What is it?
The Kia Quoris is the Korean manufacturer’s new flagship saloon, and a clear signal of the brand’s intention to compete head-to-head with the European motor manufacturers in the executive and luxury saloon sectors.
The five-metre-long, rear-drive machine is predominantly angled at the USA, Middle East and Russia, as well as the domestic South Korean market. In some countries, the Quoris is also known as the K900 or K9.
Built at Kia’s Sohari plant in South Korea, where the Sedona and Rio are also created, the Quoris introduces a wide range of technology that isn’t normally seen on the brand’s products.
Already on sale in Kia’s homeland, the US market K9 will be unveiled at the LA motor show in November.
Kia concedes that the prospect of an executive offering bearing its badge might seem incongruous to those European consumers who are more used to its range of competitively priced compact cars and SUVs.
However, it has been encouraged by healthy US sales of top-of-the-range versions of cars such as the Cadenza saloon, which suggests there is a consumer acceptance of Kia-branded high-end cars in America.
While the Korean-market K9 is powered by a 3.3-litre engine, overseas markets will have a 3.8-litre V6 or 5.0-litre V8, mated to an eight-speed automatic transmission. US pricing hasn’t been determined, but the range is expected to fall between $45,000 and $75,000.
What is it like?
Kia is angling the Quoris at the BMW 5-series and Mercedes-Benz E-class, but reckons that it can also hold its own against even more luxurious vehicles in some respects.
One area is space; at 5090mm in length and with a 3045mm wheelbase, K9 offers vast amounts of interior room for even the tallest of occupants in the front or back. It is clearly a car designed for driving or being driven in, and there’s also a sizeable boot.
Another plus point is the amount of equipment and technology the Quoris is offered with, although not all of the gizmos come as standard.
There’s a TFT instrument cluster, 9.2in monitors for the rear passengers, a head-up display, adaptive cruise control, adaptive front lights, seats that can be adjusted in a dizzying array of combinations and a multitude of safety-related features, such as a four-camera around-view monitor that’s particularly useful when squeezing into parking spaces on city streets.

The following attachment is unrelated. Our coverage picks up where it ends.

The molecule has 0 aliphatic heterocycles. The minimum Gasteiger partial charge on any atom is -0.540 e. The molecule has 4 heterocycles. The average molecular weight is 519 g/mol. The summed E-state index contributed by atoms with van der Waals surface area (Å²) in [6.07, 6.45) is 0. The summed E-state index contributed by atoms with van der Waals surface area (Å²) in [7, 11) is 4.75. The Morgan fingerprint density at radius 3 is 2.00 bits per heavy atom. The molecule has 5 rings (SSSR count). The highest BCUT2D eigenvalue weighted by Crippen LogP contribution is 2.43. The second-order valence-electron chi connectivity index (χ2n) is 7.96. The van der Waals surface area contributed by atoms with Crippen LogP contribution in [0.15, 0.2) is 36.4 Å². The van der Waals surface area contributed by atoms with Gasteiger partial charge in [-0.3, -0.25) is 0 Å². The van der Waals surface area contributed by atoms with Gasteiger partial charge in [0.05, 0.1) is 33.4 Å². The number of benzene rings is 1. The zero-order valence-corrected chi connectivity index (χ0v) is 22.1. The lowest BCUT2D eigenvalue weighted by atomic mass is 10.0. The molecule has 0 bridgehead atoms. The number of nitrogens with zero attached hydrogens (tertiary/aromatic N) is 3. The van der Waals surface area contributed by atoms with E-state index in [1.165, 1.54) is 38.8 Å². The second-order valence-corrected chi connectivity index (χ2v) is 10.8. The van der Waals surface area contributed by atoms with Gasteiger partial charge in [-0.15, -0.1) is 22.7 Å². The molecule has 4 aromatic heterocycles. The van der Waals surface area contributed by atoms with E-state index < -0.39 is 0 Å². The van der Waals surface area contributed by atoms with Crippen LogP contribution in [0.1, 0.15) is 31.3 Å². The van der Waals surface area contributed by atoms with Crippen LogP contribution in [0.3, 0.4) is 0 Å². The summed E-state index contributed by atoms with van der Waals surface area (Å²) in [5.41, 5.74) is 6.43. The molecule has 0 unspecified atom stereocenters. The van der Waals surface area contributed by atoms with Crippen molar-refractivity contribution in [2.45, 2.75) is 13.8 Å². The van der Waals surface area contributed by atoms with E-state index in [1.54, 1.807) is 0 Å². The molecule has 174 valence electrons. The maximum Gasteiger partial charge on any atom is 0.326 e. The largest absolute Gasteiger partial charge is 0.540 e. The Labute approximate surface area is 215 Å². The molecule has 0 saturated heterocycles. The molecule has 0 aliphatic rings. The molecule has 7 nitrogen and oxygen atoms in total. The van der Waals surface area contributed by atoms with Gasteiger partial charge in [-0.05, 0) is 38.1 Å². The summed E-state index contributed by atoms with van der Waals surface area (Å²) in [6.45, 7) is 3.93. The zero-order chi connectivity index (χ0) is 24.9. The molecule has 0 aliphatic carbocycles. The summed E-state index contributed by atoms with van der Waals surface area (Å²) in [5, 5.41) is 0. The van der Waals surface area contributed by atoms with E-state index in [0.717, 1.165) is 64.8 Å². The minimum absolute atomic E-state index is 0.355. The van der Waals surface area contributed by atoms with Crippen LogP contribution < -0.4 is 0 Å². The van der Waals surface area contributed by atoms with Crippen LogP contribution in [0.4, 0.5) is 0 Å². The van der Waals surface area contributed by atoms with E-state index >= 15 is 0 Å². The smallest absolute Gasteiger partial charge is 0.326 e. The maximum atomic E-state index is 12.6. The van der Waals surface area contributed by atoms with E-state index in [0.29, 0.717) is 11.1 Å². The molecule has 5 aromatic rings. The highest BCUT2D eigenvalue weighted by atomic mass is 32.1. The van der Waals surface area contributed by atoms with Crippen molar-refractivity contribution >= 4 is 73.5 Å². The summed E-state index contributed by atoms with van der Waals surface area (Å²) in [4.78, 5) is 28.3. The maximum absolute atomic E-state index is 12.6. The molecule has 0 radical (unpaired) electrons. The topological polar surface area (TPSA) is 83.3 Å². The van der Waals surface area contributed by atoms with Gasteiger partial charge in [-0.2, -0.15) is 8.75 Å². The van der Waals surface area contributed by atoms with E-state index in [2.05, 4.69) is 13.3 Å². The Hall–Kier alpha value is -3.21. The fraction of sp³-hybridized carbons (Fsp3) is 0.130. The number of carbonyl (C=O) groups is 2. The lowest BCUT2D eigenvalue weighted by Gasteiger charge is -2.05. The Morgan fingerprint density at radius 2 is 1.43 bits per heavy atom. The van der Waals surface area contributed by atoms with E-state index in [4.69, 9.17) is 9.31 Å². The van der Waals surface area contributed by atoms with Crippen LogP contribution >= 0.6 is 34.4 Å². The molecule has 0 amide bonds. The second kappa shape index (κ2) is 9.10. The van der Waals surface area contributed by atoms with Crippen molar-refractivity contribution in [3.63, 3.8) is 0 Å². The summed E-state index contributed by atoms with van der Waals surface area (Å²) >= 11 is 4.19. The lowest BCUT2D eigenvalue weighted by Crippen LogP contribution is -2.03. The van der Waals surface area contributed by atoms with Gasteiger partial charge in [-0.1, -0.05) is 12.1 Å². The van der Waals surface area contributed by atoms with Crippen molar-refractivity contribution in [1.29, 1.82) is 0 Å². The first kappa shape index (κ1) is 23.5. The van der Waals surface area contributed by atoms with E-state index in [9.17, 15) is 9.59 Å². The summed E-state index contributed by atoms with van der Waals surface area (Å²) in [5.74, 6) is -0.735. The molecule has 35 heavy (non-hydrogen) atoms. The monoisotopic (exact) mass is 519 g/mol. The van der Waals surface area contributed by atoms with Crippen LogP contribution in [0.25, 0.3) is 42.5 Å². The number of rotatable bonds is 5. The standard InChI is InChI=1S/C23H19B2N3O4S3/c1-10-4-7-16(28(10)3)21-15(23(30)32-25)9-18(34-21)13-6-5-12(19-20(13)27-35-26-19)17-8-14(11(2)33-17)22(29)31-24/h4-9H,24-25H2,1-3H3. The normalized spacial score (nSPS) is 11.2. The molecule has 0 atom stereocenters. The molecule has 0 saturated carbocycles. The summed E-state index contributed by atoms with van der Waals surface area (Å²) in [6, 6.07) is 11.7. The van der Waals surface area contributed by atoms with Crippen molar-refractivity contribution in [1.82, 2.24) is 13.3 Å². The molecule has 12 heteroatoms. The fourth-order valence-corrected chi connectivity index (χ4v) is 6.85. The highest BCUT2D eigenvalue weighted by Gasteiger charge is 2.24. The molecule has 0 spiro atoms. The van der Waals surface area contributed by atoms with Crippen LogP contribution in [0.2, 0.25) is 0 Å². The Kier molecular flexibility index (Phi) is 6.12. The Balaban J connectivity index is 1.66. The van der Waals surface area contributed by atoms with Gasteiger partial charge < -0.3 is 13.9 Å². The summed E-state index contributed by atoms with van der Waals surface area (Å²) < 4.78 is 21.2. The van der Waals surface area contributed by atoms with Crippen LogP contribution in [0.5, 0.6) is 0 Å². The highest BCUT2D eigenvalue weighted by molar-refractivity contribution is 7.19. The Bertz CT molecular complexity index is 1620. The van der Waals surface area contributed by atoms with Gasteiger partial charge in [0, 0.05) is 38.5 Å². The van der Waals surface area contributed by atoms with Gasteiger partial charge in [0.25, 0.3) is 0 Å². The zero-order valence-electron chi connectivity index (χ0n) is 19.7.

Even with plenty of kit, the overall cabin ambience isn’t a match for German rivals. The quality of the plastic toggles, buttons and switches doesn’t look or feel as plush, even if there are loads of them in both the front and back.
Nevertheless, it is extremely comfortable, with cosseting air suspension – standard on high-spec models – capably soaking up the bumps; and the lack of noise intrusion into the cabin is very impressive too.
Our drive through the permanently congested centre of Seoul offered few opportunities to exploit the full power of the 3.8-litre V6, although it did prove capable of shifting away from traffic lights with a pleasing amount of gusto.
Ultimately, the Quoris is tuned for comfort and not dynamic prowess. The steering is numb and the car has a tendency to wallow rather than waft around corners.
Different driver modes are available at the touch of a button, but when the most dynamic Sport mode was engaged we didn’t discern much of a difference during our (admittedly slow-speed) drive.
Should I buy one?
Well, if you live in Europe you can’t, because Kia has no plans to sell the Quoris here. Even if it did, it would face a tough task to steal sales from the superior and more dynamic offerings from the long-established and ruthlessly efficient brands that operate in this market space.
The Quoris is not without its plus points, but in this rarified sector of the car market, making an executive statement starts with the badge on the front of your car, and Kia doesn’t have the same cachet as the German makes.
Or, at least, it doesn’t yet. But in the USA, where Kia’s brand image is markedly different and its highly specified models sell strongly, the Quoris’s generous equipment and space might hold some appeal.
It is best to view this car as a signal of intent for a future in which Kia intends to branch further into new markets. And who would bet against the Korean manufacturer from succeeding in the long-term, as it has in other segments?
Price £37,000 (est) Top speed 149mph 0-62mph 7.3sec Economy 30mpg CO2 192g/km Engine V6, 3778cc, petrol Power 329bhp at 6400rpm Torque 291lb ft at 5100rpm Gearbox 8-spd automatic